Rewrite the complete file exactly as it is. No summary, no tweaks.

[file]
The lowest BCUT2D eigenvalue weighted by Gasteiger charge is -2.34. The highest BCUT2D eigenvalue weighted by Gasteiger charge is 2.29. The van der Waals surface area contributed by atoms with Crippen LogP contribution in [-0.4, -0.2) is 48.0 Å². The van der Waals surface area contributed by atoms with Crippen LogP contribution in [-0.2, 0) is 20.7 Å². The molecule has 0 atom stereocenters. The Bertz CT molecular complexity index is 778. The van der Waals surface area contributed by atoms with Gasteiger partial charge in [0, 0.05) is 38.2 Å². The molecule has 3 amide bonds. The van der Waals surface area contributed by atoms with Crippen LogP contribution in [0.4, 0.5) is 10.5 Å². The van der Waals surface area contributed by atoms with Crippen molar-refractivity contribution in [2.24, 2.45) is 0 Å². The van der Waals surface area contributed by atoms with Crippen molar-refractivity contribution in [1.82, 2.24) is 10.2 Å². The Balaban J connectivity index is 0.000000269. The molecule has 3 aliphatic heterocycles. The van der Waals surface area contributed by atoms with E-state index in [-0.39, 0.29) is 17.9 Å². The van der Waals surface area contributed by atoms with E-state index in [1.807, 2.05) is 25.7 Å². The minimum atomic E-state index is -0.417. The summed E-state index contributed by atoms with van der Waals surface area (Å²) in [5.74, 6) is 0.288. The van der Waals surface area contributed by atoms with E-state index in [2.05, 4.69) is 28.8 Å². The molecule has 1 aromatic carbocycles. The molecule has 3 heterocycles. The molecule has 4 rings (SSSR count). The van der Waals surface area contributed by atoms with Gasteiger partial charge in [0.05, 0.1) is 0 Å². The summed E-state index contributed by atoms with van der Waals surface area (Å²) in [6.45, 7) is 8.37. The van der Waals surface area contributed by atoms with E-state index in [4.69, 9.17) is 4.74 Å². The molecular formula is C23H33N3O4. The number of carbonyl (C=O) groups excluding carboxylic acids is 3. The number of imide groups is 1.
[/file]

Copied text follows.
The lowest BCUT2D eigenvalue weighted by Gasteiger charge is -2.34. The highest BCUT2D eigenvalue weighted by Gasteiger charge is 2.29. The van der Waals surface area contributed by atoms with Crippen LogP contribution in [-0.4, -0.2) is 48.0 Å². The van der Waals surface area contributed by atoms with Crippen LogP contribution in [-0.2, 0) is 20.7 Å². The molecule has 0 atom stereocenters. The Bertz CT molecular complexity index is 778. The van der Waals surface area contributed by atoms with Gasteiger partial charge in [0, 0.05) is 38.2 Å². The molecule has 3 amide bonds. The van der Waals surface area contributed by atoms with Crippen LogP contribution in [0.4, 0.5) is 10.5 Å². The van der Waals surface area contributed by atoms with Crippen molar-refractivity contribution in [2.24, 2.45) is 0 Å². The van der Waals surface area contributed by atoms with Crippen molar-refractivity contribution in [1.82, 2.24) is 10.2 Å². The Balaban J connectivity index is 0.000000269. The molecule has 3 aliphatic heterocycles. The van der Waals surface area contributed by atoms with E-state index in [-0.39, 0.29) is 17.9 Å². The van der Waals surface area contributed by atoms with E-state index in [1.807, 2.05) is 25.7 Å². The minimum atomic E-state index is -0.417. The summed E-state index contributed by atoms with van der Waals surface area (Å²) in [5.74, 6) is 0.288. The van der Waals surface area contributed by atoms with E-state index in [2.05, 4.69) is 28.8 Å². The molecule has 1 aromatic carbocycles. The molecule has 3 heterocycles. The molecule has 4 rings (SSSR count). The van der Waals surface area contributed by atoms with Gasteiger partial charge in [0.05, 0.1) is 0 Å². The summed E-state index contributed by atoms with van der Waals surface area (Å²) in [6.45, 7) is 8.37. The van der Waals surface area contributed by atoms with E-state index in [4.69, 9.17) is 4.74 Å². The molecular formula is C23H33N3O4. The number of carbonyl (C=O) groups excluding carboxylic acids is 3. The number of imide groups is 1.